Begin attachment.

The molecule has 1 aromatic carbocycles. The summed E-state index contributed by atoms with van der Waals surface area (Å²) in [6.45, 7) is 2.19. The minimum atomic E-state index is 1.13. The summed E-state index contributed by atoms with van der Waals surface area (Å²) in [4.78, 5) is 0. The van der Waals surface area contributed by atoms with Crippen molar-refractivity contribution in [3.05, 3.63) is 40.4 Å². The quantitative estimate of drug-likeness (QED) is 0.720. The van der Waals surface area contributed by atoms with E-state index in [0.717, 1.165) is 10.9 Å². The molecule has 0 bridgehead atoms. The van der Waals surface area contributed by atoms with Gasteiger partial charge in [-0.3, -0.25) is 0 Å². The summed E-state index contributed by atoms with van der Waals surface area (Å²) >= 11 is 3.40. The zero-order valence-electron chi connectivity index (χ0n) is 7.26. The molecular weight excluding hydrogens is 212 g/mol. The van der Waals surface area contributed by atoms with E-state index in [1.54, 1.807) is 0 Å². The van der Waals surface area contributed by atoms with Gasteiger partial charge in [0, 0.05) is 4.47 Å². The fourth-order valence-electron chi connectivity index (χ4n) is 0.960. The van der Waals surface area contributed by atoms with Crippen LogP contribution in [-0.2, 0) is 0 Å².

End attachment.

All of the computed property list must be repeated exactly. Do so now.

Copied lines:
The molecule has 1 aromatic carbocycles. The summed E-state index contributed by atoms with van der Waals surface area (Å²) in [6.45, 7) is 2.19. The minimum atomic E-state index is 1.13. The summed E-state index contributed by atoms with van der Waals surface area (Å²) in [4.78, 5) is 0. The van der Waals surface area contributed by atoms with Crippen molar-refractivity contribution in [3.05, 3.63) is 40.4 Å². The quantitative estimate of drug-likeness (QED) is 0.720. The van der Waals surface area contributed by atoms with E-state index in [0.717, 1.165) is 10.9 Å². The molecule has 0 bridgehead atoms. The van der Waals surface area contributed by atoms with Gasteiger partial charge in [-0.3, -0.25) is 0 Å². The summed E-state index contributed by atoms with van der Waals surface area (Å²) >= 11 is 3.40. The zero-order valence-electron chi connectivity index (χ0n) is 7.26. The molecular weight excluding hydrogens is 212 g/mol. The van der Waals surface area contributed by atoms with E-state index in [1.54, 1.807) is 0 Å². The van der Waals surface area contributed by atoms with Gasteiger partial charge in [0, 0.05) is 4.47 Å². The fourth-order valence-electron chi connectivity index (χ4n) is 0.960. The van der Waals surface area contributed by atoms with Crippen LogP contribution in [-0.2, 0) is 0 Å².